Some candidates stress support solely for medicinal uses.
South Carolina Sen. Lindsey Graham said in 2014: "I’m against legalizing marijuana for recreational purposes. But when it comes to medical marijuana and" cannabidiol, also known as CBD oil, "I think politicians should embrace what makes sense. When it comes to issues like this, I don’t want to be academic in thought. This is about people. This is about families with sick children. Why should someone in my position get in the way of helping a child, if you can reasonably and logically do it?"
Louisiana Gov. Bobby Jindal said in February: "I don’t think anyone should be legalizing marijuana, I think that’s a mistake. When it comes to the issue of medical marijuana, I’ve said as long as it’s done under tight restrictions, I can be okay with that."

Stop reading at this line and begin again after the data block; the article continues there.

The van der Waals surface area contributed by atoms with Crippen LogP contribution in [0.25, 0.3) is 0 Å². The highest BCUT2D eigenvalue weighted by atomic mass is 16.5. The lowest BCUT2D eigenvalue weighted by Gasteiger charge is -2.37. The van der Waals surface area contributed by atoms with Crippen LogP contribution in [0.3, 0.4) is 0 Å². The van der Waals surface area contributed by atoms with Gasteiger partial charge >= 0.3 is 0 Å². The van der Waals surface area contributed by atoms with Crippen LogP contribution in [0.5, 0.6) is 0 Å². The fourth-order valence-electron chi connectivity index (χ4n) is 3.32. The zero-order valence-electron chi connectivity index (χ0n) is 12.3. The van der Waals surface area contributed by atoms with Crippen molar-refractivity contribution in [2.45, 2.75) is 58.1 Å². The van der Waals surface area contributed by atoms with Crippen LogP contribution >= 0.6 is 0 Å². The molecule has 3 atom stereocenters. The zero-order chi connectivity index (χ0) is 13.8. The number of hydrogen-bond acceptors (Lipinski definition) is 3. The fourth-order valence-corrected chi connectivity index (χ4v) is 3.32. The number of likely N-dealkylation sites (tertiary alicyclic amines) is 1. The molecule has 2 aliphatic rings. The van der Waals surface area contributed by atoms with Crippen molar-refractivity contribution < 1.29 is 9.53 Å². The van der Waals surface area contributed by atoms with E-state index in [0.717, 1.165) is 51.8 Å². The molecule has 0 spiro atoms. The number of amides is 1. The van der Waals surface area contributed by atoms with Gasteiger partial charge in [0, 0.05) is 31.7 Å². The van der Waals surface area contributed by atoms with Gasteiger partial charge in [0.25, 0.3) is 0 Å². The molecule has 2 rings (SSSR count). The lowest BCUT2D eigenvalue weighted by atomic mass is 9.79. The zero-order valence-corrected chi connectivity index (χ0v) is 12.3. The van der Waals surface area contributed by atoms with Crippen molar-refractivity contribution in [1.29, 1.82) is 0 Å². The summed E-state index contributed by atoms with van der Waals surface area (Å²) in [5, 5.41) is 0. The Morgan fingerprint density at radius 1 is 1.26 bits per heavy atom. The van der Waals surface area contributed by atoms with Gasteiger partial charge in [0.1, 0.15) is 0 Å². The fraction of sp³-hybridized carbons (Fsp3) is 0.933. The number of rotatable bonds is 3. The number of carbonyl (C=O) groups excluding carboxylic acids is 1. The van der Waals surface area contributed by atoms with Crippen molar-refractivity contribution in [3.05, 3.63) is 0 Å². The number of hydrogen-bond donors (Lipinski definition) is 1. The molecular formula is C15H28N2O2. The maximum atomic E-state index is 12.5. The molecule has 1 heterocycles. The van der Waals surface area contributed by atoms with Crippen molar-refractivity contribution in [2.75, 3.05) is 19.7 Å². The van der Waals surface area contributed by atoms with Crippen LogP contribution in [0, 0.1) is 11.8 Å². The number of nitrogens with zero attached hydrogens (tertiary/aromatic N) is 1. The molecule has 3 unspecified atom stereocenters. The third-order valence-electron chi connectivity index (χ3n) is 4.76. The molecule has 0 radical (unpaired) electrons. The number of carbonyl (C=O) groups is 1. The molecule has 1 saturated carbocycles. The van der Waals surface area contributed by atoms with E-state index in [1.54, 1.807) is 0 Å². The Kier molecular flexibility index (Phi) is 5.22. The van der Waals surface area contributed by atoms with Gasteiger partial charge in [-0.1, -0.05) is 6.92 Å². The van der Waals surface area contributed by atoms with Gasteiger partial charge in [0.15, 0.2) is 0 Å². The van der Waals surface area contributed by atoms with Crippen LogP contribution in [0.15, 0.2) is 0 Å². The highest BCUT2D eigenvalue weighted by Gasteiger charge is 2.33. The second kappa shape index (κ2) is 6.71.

Ohio Gov. John Kasich may still be resolving his position. Asked about states that have adopted laws making marijuana legal for adults, Kasich said in April: "The people in those states have voted that way. The federal government has decided to kind of look the other way. I feel very strongly in my state, I’m going to oppose, and they’re going to put something on the ballot to legalize drugs. I’m totally opposed to it, because it is a scourge in this country. Now I would have to give it thought as to, I probably would not from the standpoint that the states have gone forward to prove that. I haven’t thought about this. I’d have to give it a little thought. … In my state and across this country, if I happened to be president, I would lead a significant campaign down at the grassroots level to stomp these drugs out of our country."